The Savior from Both “Spiritual Dead Ends”
Tim Keller sheds light on his paradoxical title, “The Prodigal God”, in his introduction: “prodigal”, (a term usually applied to the wayward younger son in the parable of Luke 15), literally means “recklessly extravagant” and thus applies equally well to the Father’s great love for sinners. “Ahh,” we say – “a great treatment of grace…for seekers and new Christians!”
“The Prodigal God” is that, but Keller goes much deeper. While not justifying or condoning the obvious rebellion of the world’s “younger sons”, Keller zeroes in on the heart issue of the self-righteous elder brother – and how pervasive that attitude is in the Church today. Like Henri Nouwen in “The Return of the Prodigal Son”, he notes that the parable might be called “The Parable of the Two Lost Sons” – the Elder Brother’s “lostness” being more insidious and dangerous than that of the Younger. Unlike Nouwen’s open theism (God is “powerless” to do certain things), however, Keller staunchly upholds the Sovereignty of God – and the depravity of man.
God’s Love for the Elder Brother
Keller brings us through the usual historical observations (what the Younger Son’s request would have signified in the ancient Near East; the significance of the Father’s response;)and reminds the reader that legalistic rule-keeping, condescension and forgetfulness of God’s mercy is essentially an attempt at self-salvation. This “anti-Pharisee” theme is often written and preached about, but Keller goes deeper….exposing the insecurity (fear of man) that often drives a judgmental, condescending attitude in moralistic rule-keeping:
“The last sign of the elder brother spirit is a lack of assurance of the father’s love. The older son says, “You never threw me a party.” There is no dancing or festiveness about the elder brother’s relationship with his father. As long as you are trying to earn your salvation by controlling God through goodness, you will never be sure you have been good enough for him. You simply aren’t sure God loves and delights in you.” (page 63; emphasis mine.)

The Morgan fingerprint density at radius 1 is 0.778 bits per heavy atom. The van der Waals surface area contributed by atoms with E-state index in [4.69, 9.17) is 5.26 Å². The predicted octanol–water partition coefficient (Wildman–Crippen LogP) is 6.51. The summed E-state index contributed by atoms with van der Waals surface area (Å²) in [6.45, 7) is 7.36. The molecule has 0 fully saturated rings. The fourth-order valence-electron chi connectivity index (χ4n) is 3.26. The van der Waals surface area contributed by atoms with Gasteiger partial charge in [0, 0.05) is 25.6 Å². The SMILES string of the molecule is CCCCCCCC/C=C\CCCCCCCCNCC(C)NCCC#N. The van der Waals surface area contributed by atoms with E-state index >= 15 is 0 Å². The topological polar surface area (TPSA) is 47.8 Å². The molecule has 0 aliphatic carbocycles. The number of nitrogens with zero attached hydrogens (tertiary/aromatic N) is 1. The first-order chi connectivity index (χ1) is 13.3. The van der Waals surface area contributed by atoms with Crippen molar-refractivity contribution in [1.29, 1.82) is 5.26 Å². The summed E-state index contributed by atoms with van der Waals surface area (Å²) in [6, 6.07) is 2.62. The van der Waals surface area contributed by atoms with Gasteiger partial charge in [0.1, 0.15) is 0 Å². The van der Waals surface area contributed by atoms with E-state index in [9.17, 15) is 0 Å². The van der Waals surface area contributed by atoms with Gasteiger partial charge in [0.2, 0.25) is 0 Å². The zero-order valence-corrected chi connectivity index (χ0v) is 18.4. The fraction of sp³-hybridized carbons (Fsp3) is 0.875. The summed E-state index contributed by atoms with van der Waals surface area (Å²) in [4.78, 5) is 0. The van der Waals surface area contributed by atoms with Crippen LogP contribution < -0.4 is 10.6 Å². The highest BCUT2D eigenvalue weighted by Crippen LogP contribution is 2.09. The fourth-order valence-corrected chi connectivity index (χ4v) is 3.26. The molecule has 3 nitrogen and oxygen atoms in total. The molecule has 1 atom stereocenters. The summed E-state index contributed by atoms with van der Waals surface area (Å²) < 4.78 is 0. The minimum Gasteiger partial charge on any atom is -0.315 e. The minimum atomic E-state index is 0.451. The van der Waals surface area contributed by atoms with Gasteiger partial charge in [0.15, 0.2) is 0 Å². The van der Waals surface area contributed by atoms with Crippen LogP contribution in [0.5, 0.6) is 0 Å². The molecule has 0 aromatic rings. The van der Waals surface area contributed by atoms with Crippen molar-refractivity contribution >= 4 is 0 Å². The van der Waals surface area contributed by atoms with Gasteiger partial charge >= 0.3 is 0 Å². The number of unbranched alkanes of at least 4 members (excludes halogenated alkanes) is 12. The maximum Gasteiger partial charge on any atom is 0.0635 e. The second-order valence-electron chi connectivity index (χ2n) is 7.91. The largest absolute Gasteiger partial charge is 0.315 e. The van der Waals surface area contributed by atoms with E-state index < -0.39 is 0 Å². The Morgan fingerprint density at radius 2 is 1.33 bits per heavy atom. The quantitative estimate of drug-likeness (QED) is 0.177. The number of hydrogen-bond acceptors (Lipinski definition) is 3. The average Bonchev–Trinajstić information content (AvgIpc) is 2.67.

The Feast of the Father is Eternal
This is not a message just for new believers; but for hardened or cynical long-time Christians on their way to becoming “elder-brotherish“, as Keller so tactfully puts it. The solution, of course, for both “brothers” (and their counterparts in the modern Church) is, of course, the same – to recognize their need for a Savior, and accept that grace that will change their lives from the inside out.
Keller puts into simple terms what many biblical counselors have explained, exegeted and diagrammed over the years: true, lasting inner heart-change is not catalyzed by a “just try harder” attitude. The grace-infused life does not come about by behavior modification; rather, by gazing on and appreciating the beauty and all-satisfying love of Jesus Christ. Like John Piper, Keller illustrates plainly the necessity of believing, experiencing, “tasting-and-seeing” that the Lord is good.
“You must sense, on the palate of the heart, as it were, the sweetness of his mercy. Then you will know you are accepted. If you are filled with worry and anxiety, you do not only need to believe that God is in control of history. You must see, with eyes of the heart, his dazzling majesty. Then you will know he has things in hand.”
Keller makes the reader feel and empathize with the soul-sickness and insecurities of each brother, including the common human longing for “home”. The desire, hard-wired into the human race since the original exile from Eden, is designed to help us find our way back to the Father. While we may know He stands at the threshold waiting to welcome us back, our desire to be our own “savior” (either through self-fulfillment or moralistic piety) tends to keep us away from the Father’s house longer than necessary…and we never “outgrow” the need for welcoming, lavish, “prodigal” grace. This small book is a convicting, yet encouraging reminder of why we run – and that Jesus, the perfect, redeeming “Elder Brother”, has paid our way back into the family.